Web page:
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6 Takeaways for Startups from the 2016 WorkHuman Conference
Luke Fryer was new in town. In 2007, the serial restaurant entrepreneur had just moved to New York from native Australia. Naturally, he did what anyone does when they move to a new place–he created a Match.com account. However, what he found was much more than a girlfriend or even lifelong companion – it was the inspiration for a new venture.
“The technology is really a human marketplace,” says Fryer. “Match is a talent marketplace where boy meets girl. So I thought I could build one that is candidate meets employer.”
That inspiration led to the 2013 launch of Harri, a New York-based tech startup, which provides a professional social network for the hospitality and service industry. In just under three years, the company grew from four to 80 people with offices in both New York and Ramallah in the West Bank of Israel. And while the client list has skyrocketed and the product has been honed, Fryer admits that the company’s culture has yet to be defined.
“We continue to define our culture every day, but I think we did ourselves a disservice in not concentrating on how to package what it means to work here,” says Fryer. “My hope is that our culture oozes from our skin and affects others. But we have not yet been successful in creating a cultural process. It’s hard to focus on.”
Messy, organic, human startup culture
Fryer is not alone. A great many entrepreneurs face these crossroads. The business idea begins to really take shape. You have a list of clients that love you. But with the success and cash flow comes another issue, the company must now scale. It must preserve what is sacred in the culture while achieving that scale.
And the pressure to solve this is paramount to the sustainability of organizations. The expectations on a more human workplace have become more heightened. According to Boston Consulting Group, younger workers expect to be recognized for their contributions. They want respect and to know they make a difference. While those desires seem obvious for anyone, few startups have the capacity to concentrate intentionally on the human aspect of their business until issues around culture become painful.
John Baldino, founder of Humareso, a Philadelphia-based human resources consulting firm, knows this inflection point well. One of his startup clients, a six-person tech startup, will have nights they all end up sleeping together at the “office”–in the plutonic sense. They work until exhaustion, nap and get back into it.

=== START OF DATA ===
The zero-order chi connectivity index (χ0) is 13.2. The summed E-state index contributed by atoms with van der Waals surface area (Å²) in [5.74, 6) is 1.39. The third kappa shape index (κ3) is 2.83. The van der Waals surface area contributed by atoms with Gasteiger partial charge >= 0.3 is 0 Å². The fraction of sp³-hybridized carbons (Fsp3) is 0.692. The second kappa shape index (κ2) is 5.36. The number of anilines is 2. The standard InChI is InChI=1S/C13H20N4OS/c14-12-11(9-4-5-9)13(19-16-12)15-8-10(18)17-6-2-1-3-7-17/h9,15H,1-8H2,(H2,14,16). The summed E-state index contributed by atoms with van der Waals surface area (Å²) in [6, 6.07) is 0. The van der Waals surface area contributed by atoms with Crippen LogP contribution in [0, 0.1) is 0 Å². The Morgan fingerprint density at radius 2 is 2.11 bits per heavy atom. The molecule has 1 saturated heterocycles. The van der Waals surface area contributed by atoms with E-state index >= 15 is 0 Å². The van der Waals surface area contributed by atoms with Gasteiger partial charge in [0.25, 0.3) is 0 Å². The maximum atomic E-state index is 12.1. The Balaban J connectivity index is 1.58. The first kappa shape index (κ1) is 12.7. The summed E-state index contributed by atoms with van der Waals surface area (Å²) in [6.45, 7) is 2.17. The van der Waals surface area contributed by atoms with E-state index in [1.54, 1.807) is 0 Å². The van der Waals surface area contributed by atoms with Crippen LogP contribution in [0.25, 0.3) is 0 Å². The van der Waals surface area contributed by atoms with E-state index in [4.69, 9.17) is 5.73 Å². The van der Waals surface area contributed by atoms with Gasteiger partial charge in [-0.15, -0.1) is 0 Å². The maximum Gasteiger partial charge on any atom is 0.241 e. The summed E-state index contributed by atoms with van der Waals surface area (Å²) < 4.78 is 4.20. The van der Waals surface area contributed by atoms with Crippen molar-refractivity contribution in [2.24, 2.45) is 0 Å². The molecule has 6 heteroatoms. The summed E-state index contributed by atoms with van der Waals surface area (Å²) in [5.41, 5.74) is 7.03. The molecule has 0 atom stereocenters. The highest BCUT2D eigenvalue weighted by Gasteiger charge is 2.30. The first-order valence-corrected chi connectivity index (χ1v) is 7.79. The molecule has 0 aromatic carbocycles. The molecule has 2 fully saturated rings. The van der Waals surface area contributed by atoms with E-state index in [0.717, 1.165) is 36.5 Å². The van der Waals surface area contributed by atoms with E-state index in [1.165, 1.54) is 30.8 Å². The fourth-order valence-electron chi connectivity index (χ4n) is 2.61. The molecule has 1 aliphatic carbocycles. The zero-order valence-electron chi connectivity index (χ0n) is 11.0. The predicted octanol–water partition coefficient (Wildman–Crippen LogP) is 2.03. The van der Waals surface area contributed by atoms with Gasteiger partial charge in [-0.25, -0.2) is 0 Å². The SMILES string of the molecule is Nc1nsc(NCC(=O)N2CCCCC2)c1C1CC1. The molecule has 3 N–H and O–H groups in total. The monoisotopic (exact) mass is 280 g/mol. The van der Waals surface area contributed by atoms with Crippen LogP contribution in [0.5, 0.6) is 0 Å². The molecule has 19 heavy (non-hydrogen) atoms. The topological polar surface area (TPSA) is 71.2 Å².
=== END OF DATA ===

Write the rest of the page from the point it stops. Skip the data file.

Baldino and I are sitting on the ground in the lack of shade provided by palm tree provides and snacking between sessions outside the second annual WorkHuman Conference, a gathering of some of the brightest human resources and organizational culture thought leaders.
Last week, the three-day conference, sponsored by Globoforce, featured some popular personalities such as Michael J. Fox, TED Talk darlings Shawn Achor and Amy Cuddy as well as business contrarian Gary Hamel. A good portion of the wisdom of the conference, however, came from people like Baldino – one of the influencers in the collective discussion on future of human resources. He reflects on the organic ways that culture is shaped regardless of intention within a startup.
“When you are a six-person company, you do not have a culture plan, but as you live, you realize what works and what does not, and you make adjustments. That is the start of a culture plan,” says Baldino. “But you do realize quickly what works and what doesn’t and you make course corrections. Those early decisions are the beginning of your company culture.”
According to Baldino and thought-leaders at the WorkHuman Conference, the pursuit of creating a more human workplace are not just the function of companies once they have reached a large scale. Startups and entrepreneurial firms are fertile ground for leading the movement toward increasing the humanity of work.
A human workplace begins with cultural vision
Another experienced human resources influencer at the conference, Tim Sackett, president at HRU Technical Resources, a Michigan-based IT and engineering staffing firm, and a prolific writer at The Tim Sackett Project, implores startups to begin to think of culture immediately. Namely this is due to what he has seen as the mantle of leadership necessary to produce the desired culture as the company scales.